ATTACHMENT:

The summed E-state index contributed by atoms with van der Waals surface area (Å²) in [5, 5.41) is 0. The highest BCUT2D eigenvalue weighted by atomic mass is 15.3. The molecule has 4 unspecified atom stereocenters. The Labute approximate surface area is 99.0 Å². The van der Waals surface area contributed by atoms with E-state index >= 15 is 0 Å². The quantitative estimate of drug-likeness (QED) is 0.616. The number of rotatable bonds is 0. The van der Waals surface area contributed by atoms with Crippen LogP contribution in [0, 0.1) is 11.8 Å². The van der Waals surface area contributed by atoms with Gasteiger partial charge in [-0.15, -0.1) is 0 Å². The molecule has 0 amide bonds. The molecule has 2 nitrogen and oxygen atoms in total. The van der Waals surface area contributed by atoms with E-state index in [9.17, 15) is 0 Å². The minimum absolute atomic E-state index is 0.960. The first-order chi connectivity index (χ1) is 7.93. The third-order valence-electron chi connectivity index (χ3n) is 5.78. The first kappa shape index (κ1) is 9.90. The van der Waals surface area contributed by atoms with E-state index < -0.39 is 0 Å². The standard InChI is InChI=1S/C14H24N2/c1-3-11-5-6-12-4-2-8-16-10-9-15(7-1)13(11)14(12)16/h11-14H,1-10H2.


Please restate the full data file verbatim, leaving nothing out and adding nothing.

The summed E-state index contributed by atoms with van der Waals surface area (Å²) in [5, 5.41) is 0. The highest BCUT2D eigenvalue weighted by atomic mass is 15.3. The molecule has 4 unspecified atom stereocenters. The Labute approximate surface area is 99.0 Å². The van der Waals surface area contributed by atoms with E-state index >= 15 is 0 Å². The quantitative estimate of drug-likeness (QED) is 0.616. The number of rotatable bonds is 0. The van der Waals surface area contributed by atoms with Crippen LogP contribution in [0, 0.1) is 11.8 Å². The van der Waals surface area contributed by atoms with Gasteiger partial charge in [-0.15, -0.1) is 0 Å². The molecule has 0 amide bonds. The molecule has 2 nitrogen and oxygen atoms in total. The van der Waals surface area contributed by atoms with E-state index in [9.17, 15) is 0 Å². The minimum absolute atomic E-state index is 0.960. The first-order chi connectivity index (χ1) is 7.93. The third-order valence-electron chi connectivity index (χ3n) is 5.78. The first kappa shape index (κ1) is 9.90. The van der Waals surface area contributed by atoms with E-state index < -0.39 is 0 Å². The standard InChI is InChI=1S/C14H24N2/c1-3-11-5-6-12-4-2-8-16-10-9-15(7-1)13(11)14(12)16/h11-14H,1-10H2.